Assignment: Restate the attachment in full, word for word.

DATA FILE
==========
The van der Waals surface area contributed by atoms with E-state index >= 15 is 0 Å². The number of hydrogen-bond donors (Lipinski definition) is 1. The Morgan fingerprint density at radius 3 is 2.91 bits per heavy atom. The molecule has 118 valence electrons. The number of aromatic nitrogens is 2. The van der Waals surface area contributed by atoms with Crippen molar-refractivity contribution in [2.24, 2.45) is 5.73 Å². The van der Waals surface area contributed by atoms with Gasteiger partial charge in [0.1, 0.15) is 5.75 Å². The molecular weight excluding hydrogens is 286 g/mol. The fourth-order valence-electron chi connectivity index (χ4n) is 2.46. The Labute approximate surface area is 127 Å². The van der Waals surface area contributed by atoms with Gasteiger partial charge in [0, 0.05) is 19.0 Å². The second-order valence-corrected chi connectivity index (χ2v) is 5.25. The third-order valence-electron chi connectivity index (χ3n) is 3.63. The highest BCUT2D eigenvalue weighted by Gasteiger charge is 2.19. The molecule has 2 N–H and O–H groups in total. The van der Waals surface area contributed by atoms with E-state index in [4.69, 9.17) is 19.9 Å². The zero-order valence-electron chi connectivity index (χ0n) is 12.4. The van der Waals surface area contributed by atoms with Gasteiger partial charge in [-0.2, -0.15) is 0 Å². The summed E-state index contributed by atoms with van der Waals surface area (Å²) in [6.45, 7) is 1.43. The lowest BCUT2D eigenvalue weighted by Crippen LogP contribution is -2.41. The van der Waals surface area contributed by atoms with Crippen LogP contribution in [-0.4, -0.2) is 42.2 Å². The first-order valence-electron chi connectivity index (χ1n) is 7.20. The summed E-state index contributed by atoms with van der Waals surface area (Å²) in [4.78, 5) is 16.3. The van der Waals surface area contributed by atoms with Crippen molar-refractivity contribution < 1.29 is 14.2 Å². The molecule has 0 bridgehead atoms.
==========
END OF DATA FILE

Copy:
The van der Waals surface area contributed by atoms with E-state index >= 15 is 0 Å². The number of hydrogen-bond donors (Lipinski definition) is 1. The Morgan fingerprint density at radius 3 is 2.91 bits per heavy atom. The molecule has 118 valence electrons. The number of aromatic nitrogens is 2. The van der Waals surface area contributed by atoms with Crippen molar-refractivity contribution in [2.24, 2.45) is 5.73 Å². The van der Waals surface area contributed by atoms with Gasteiger partial charge in [0.1, 0.15) is 5.75 Å². The molecular weight excluding hydrogens is 286 g/mol. The fourth-order valence-electron chi connectivity index (χ4n) is 2.46. The Labute approximate surface area is 127 Å². The van der Waals surface area contributed by atoms with Gasteiger partial charge in [0, 0.05) is 19.0 Å². The second-order valence-corrected chi connectivity index (χ2v) is 5.25. The third-order valence-electron chi connectivity index (χ3n) is 3.63. The highest BCUT2D eigenvalue weighted by Gasteiger charge is 2.19. The molecule has 2 N–H and O–H groups in total. The van der Waals surface area contributed by atoms with E-state index in [4.69, 9.17) is 19.9 Å². The zero-order valence-electron chi connectivity index (χ0n) is 12.4. The van der Waals surface area contributed by atoms with Gasteiger partial charge in [-0.2, -0.15) is 0 Å². The summed E-state index contributed by atoms with van der Waals surface area (Å²) in [6.45, 7) is 1.43. The lowest BCUT2D eigenvalue weighted by Crippen LogP contribution is -2.41. The van der Waals surface area contributed by atoms with Crippen LogP contribution in [-0.4, -0.2) is 42.2 Å². The first-order valence-electron chi connectivity index (χ1n) is 7.20. The summed E-state index contributed by atoms with van der Waals surface area (Å²) in [4.78, 5) is 16.3. The van der Waals surface area contributed by atoms with Crippen molar-refractivity contribution < 1.29 is 14.2 Å². The molecule has 0 bridgehead atoms.